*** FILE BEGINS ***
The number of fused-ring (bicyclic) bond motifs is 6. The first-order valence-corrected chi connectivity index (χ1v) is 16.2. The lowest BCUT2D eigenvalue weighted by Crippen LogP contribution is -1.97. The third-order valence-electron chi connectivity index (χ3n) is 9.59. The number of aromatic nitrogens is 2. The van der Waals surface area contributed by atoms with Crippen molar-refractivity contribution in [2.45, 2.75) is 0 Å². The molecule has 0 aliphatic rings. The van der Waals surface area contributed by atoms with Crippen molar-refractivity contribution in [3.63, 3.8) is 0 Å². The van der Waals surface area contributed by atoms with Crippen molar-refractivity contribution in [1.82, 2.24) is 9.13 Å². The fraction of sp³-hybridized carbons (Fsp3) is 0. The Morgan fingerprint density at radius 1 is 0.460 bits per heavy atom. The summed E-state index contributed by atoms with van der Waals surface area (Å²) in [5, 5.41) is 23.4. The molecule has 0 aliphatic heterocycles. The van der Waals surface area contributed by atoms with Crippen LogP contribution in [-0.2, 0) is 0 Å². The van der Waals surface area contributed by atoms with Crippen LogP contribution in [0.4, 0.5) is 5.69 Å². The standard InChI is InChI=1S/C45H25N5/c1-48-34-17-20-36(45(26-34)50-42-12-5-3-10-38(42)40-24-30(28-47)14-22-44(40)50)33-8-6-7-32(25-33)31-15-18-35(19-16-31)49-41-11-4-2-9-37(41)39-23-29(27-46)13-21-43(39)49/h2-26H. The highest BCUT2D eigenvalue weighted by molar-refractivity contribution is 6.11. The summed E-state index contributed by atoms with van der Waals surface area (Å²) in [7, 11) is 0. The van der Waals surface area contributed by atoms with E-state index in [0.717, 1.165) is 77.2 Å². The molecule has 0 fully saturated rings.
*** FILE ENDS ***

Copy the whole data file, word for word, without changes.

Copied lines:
The number of fused-ring (bicyclic) bond motifs is 6. The first-order valence-corrected chi connectivity index (χ1v) is 16.2. The lowest BCUT2D eigenvalue weighted by Crippen LogP contribution is -1.97. The third-order valence-electron chi connectivity index (χ3n) is 9.59. The number of aromatic nitrogens is 2. The van der Waals surface area contributed by atoms with Crippen molar-refractivity contribution in [2.45, 2.75) is 0 Å². The molecule has 0 aliphatic rings. The van der Waals surface area contributed by atoms with Crippen molar-refractivity contribution in [3.63, 3.8) is 0 Å². The van der Waals surface area contributed by atoms with Crippen molar-refractivity contribution in [1.82, 2.24) is 9.13 Å². The fraction of sp³-hybridized carbons (Fsp3) is 0. The Morgan fingerprint density at radius 1 is 0.460 bits per heavy atom. The summed E-state index contributed by atoms with van der Waals surface area (Å²) in [5, 5.41) is 23.4. The molecule has 0 aliphatic heterocycles. The van der Waals surface area contributed by atoms with Crippen LogP contribution in [-0.2, 0) is 0 Å². The van der Waals surface area contributed by atoms with Crippen LogP contribution in [0.4, 0.5) is 5.69 Å². The standard InChI is InChI=1S/C45H25N5/c1-48-34-17-20-36(45(26-34)50-42-12-5-3-10-38(42)40-24-30(28-47)14-22-44(40)50)33-8-6-7-32(25-33)31-15-18-35(19-16-31)49-41-11-4-2-9-37(41)39-23-29(27-46)13-21-43(39)49/h2-26H. The highest BCUT2D eigenvalue weighted by molar-refractivity contribution is 6.11. The summed E-state index contributed by atoms with van der Waals surface area (Å²) in [7, 11) is 0. The van der Waals surface area contributed by atoms with E-state index in [0.717, 1.165) is 77.2 Å². The molecule has 0 fully saturated rings.